Food

Specialty Oats, Rice and Spelt Upgrade Oatmeal

Lisa Shames

When Dave and Megan Miller were putting together the menu for their first Chicago café, Baker Miller Bakery & Millhouse, the couple knew they wanted to offer oatmeal. “It’s a perfect comfort food,” says Dave, inspired by his great-grandfather, who lived to be close to 100 and swore by his daily oatmeal habit. The catch? Dave wasn’t a fan of oatmeal. Or, at least, that’s what he thought before he began his mission to find the perfect-tasting oat. “Oatmeal has always been about what’s on it,” he notes, “but not the oats themselves.”

The Millers contracted local farms to plant, grow, harvest and store a Scottish heirloom oat variety to their exact specifications. After they are milled in-house, the oats are cooked like rice, with a roughly two-parts liquid to one-part oats ratio. The Millers cook oats in everything from oat milk—which doubles up on the flavor—to cider, which is good around the holidays, or vegetable broth for savory oat dishes like their shakshouka. The oatmeal is topped with cultured cream, a cinnamon-sugar blend, toasted pecans and hot milk ($8, recipe); diners can also add any of the seasonal jams available. “That gives the incentive to come every day and not have the same oatmeal,” says Dave.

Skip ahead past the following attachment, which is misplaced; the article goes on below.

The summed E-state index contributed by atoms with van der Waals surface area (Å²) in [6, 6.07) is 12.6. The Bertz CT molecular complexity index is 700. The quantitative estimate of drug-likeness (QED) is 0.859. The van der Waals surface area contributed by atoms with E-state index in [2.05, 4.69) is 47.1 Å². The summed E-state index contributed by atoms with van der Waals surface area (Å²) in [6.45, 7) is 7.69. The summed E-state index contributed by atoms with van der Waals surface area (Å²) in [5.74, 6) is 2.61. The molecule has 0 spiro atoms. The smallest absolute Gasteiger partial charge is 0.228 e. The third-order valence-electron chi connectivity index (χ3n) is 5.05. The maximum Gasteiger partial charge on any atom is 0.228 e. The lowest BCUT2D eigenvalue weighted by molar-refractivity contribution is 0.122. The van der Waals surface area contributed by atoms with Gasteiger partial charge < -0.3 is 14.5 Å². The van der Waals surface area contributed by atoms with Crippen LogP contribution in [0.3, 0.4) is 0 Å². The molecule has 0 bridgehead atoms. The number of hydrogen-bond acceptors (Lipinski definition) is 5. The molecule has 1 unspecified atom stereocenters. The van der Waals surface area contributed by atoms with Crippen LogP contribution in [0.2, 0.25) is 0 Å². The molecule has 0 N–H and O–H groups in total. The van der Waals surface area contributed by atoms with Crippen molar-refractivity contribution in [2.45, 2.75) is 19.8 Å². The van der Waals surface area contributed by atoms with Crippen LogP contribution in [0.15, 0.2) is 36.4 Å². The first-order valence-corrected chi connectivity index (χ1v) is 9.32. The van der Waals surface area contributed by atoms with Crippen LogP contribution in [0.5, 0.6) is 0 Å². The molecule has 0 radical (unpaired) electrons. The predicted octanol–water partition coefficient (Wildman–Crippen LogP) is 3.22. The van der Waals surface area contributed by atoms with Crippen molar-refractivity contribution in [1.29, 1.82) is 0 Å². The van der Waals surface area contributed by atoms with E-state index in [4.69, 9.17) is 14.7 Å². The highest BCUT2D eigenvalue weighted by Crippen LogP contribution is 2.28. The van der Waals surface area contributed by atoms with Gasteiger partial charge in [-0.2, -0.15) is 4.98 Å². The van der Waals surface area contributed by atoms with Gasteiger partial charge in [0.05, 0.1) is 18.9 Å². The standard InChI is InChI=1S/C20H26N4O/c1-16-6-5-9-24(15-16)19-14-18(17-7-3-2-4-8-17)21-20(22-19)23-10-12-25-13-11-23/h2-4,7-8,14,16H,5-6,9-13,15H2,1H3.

Just as much thought went into the oatmeal’s serving vessel, a shallow bowl, which allows for optimal heat distribution. “Oatmeal has become an obsessive thing for us,” says Dave. “We got lucky and found some good oats and figured out how to have it regularly on our menu.

Oatmeal has become an obsessive thing for us. We got lucky and found some good oats and figured out how to have it regularly on our menu.
Dave Miller, Baker Miller Bakery & Millhouse

At Indianapolis’ Milktooth, nostalgia also came into play for Jonathan Brooks when it came to offering a warm grain cereal on the menu. “I ate it growing up, and I wanted to do a more elegant version,” he says, adding that he approached it as he would any other refined dish. Despite the flashier dishes on the menu—like the pearl sugar and sourdough zucchini-bread waffles—Milktooth’s ancient grains porridge with coconut milk, plum jam, hemp seeds and toasted pistachios ($10, recipe) has earned enough fans that Brooks can’t take it off the menu. “Porridge can remind people of something they were forced to eat, so it’s not the easiest sell,” he says. “But so many people tell me it’s one of their favorite things we’ve done.”

For his sophisticated take on oatmeal, Brooks uses a combination of Chinese black rice, spelt berries and sometimes steel-cut oats—“it depends on what’s available,” he says—all cooked separately in salted water, for the dish’s base. Coconut water and coconut milk are infused overnight with fresh Indiana-grown white ginger and toasted spices, including cinnamon, red and green cardamom, star anise and allspice. To order, he warms up the grains and coconut milk mixture with butter and brown sugar.

While the base stays the same, the garnishes change seasonally. There’s always a housemade jam—sour cherry was popular, says Brooks—or fresh fruit. And like at Baker Miller, he serves it in a shallow bowl, which helps separate the garnishes and adds to the eye appeal.

“Texture and balance are important,” Brooks says. “It can become unappealing pretty quick.”

Lisa Shames could eat salty, crunchy things all day.

Knowledge Marketing Term Injection

Food